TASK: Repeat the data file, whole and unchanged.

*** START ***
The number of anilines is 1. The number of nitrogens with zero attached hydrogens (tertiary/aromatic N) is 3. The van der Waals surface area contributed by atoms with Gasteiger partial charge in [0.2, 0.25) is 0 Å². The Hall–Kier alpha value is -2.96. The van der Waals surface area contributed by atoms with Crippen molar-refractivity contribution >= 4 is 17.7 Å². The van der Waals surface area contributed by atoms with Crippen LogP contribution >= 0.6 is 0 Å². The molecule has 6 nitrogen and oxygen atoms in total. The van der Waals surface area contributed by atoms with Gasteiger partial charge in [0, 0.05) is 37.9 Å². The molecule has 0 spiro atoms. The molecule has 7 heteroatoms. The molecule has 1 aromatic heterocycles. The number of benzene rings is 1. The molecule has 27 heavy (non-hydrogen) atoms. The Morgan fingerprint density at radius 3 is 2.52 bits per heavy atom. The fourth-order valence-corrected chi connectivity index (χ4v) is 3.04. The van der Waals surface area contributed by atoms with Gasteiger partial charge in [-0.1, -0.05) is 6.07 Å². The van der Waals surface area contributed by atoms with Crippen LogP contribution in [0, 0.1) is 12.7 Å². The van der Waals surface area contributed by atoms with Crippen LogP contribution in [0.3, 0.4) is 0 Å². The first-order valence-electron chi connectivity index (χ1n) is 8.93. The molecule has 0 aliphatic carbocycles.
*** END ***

The number of anilines is 1. The number of nitrogens with zero attached hydrogens (tertiary/aromatic N) is 3. The van der Waals surface area contributed by atoms with Gasteiger partial charge in [0.2, 0.25) is 0 Å². The Hall–Kier alpha value is -2.96. The van der Waals surface area contributed by atoms with Crippen molar-refractivity contribution >= 4 is 17.7 Å². The van der Waals surface area contributed by atoms with Crippen LogP contribution >= 0.6 is 0 Å². The molecule has 6 nitrogen and oxygen atoms in total. The van der Waals surface area contributed by atoms with Gasteiger partial charge in [0, 0.05) is 37.9 Å². The molecule has 0 spiro atoms. The molecule has 7 heteroatoms. The molecule has 1 aromatic heterocycles. The number of benzene rings is 1. The molecule has 27 heavy (non-hydrogen) atoms. The Morgan fingerprint density at radius 3 is 2.52 bits per heavy atom. The fourth-order valence-corrected chi connectivity index (χ4v) is 3.04. The van der Waals surface area contributed by atoms with Gasteiger partial charge in [-0.1, -0.05) is 6.07 Å². The van der Waals surface area contributed by atoms with Crippen LogP contribution in [0, 0.1) is 12.7 Å². The van der Waals surface area contributed by atoms with Crippen LogP contribution in [0.3, 0.4) is 0 Å². The first-order valence-electron chi connectivity index (χ1n) is 8.93. The molecule has 0 aliphatic carbocycles.